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Job Seekers’ Beliefs and the Causes of Long-Term Unemployment

Andreas Mueller, Johannes Spinnewijn () and Giorgio Topa ()

No 20210129, Liberty Street Economics from Federal Reserve Bank of New York

Abstract: In addition to its terrible human toll, the COVID-19 pandemic has also caused massive disruption in labor markets. In the United States alone, more than 25 million people lost their jobs during the first wave of the pandemic. While many have returned to work since then, a large number have remained unemployed for a prolonged period of time. The number of long-term unemployed (defined as those jobless for twenty-seven weeks or longer) has surged from 1.1 million to almost 4 million. An important concern is that the long-term unemployed face worse employment prospects, but prior work has provided no consensus on what drives this decline in employment prospects. This post discusses new findings using data on elicited beliefs of unemployed job seekers to uncover the forces driving long-term unemployment.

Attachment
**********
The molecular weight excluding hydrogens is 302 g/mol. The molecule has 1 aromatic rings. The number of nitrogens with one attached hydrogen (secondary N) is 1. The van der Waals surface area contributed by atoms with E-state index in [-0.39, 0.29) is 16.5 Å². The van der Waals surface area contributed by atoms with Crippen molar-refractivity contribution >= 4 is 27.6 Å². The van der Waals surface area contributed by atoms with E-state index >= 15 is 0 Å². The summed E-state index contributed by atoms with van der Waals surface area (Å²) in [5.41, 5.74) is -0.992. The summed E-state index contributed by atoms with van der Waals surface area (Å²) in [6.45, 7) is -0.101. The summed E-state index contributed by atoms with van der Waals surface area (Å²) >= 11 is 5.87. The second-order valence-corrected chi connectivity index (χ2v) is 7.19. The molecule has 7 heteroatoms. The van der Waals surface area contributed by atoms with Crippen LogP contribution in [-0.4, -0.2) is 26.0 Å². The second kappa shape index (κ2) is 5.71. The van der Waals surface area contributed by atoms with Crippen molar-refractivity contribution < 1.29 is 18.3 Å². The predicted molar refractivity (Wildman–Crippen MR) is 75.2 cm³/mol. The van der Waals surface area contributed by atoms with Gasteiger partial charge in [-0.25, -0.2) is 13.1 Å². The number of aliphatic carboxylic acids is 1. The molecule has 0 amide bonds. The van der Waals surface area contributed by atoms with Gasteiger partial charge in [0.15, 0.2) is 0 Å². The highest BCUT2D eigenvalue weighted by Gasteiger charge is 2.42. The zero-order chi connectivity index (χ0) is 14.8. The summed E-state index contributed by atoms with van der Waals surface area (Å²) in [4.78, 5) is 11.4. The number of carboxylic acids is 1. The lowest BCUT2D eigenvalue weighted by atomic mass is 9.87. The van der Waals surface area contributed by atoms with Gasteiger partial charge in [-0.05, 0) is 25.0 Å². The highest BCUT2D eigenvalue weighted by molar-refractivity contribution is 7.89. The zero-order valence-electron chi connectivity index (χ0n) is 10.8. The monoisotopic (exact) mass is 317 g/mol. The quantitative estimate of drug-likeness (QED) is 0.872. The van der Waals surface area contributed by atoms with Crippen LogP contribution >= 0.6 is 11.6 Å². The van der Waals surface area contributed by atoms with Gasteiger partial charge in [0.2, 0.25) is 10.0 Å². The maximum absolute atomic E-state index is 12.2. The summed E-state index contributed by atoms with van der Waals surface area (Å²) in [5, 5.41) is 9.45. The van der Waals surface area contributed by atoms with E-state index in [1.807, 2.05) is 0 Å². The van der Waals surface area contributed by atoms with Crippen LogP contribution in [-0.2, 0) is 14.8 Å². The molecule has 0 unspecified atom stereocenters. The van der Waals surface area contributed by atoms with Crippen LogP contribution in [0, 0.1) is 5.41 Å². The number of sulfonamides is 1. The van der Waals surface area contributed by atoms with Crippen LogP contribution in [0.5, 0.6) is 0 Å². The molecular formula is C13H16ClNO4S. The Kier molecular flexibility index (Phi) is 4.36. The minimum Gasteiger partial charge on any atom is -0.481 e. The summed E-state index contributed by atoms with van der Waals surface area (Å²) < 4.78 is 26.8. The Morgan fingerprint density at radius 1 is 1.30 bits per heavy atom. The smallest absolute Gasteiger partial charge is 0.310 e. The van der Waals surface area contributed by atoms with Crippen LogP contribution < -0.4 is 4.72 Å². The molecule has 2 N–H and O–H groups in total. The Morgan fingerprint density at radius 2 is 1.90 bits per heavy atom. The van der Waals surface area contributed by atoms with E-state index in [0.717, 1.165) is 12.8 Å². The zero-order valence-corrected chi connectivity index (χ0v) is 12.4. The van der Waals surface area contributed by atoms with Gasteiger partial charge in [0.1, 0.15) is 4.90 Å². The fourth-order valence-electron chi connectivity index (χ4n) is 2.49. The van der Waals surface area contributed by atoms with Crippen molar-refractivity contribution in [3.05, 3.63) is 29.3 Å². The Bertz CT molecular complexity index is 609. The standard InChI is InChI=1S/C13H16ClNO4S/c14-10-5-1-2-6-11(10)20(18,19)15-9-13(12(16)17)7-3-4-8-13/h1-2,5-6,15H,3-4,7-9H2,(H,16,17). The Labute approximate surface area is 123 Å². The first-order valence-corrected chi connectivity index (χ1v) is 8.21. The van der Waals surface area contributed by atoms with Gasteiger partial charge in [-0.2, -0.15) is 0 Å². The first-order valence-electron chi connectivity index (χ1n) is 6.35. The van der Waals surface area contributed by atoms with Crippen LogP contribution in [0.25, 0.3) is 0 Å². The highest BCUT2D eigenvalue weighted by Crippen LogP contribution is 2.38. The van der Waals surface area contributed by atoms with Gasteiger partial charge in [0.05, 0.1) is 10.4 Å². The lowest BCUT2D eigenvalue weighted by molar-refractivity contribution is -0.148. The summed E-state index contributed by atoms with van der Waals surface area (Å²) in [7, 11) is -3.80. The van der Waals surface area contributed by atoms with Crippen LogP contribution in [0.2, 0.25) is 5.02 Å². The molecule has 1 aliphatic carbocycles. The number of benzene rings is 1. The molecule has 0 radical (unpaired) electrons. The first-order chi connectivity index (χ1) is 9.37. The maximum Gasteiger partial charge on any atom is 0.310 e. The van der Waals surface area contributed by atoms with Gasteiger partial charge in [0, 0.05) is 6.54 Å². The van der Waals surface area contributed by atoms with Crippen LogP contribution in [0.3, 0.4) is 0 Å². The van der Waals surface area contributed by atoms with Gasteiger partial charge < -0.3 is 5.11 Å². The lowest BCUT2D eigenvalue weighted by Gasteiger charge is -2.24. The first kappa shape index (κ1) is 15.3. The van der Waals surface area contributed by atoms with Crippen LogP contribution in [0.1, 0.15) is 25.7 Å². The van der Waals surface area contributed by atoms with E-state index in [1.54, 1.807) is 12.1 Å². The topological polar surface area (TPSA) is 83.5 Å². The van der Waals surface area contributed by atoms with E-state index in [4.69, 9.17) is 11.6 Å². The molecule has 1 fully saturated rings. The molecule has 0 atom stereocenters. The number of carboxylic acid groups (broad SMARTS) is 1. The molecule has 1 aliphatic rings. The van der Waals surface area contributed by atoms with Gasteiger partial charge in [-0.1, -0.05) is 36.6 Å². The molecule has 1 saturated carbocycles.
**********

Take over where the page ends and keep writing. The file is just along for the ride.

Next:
Keywords: job finding expectations; long-term unemployment; duration dependence (search for similar items in EconPapers)
JEL-codes: D84 J64 (search for similar items in EconPapers)
Date: 2021-01-29
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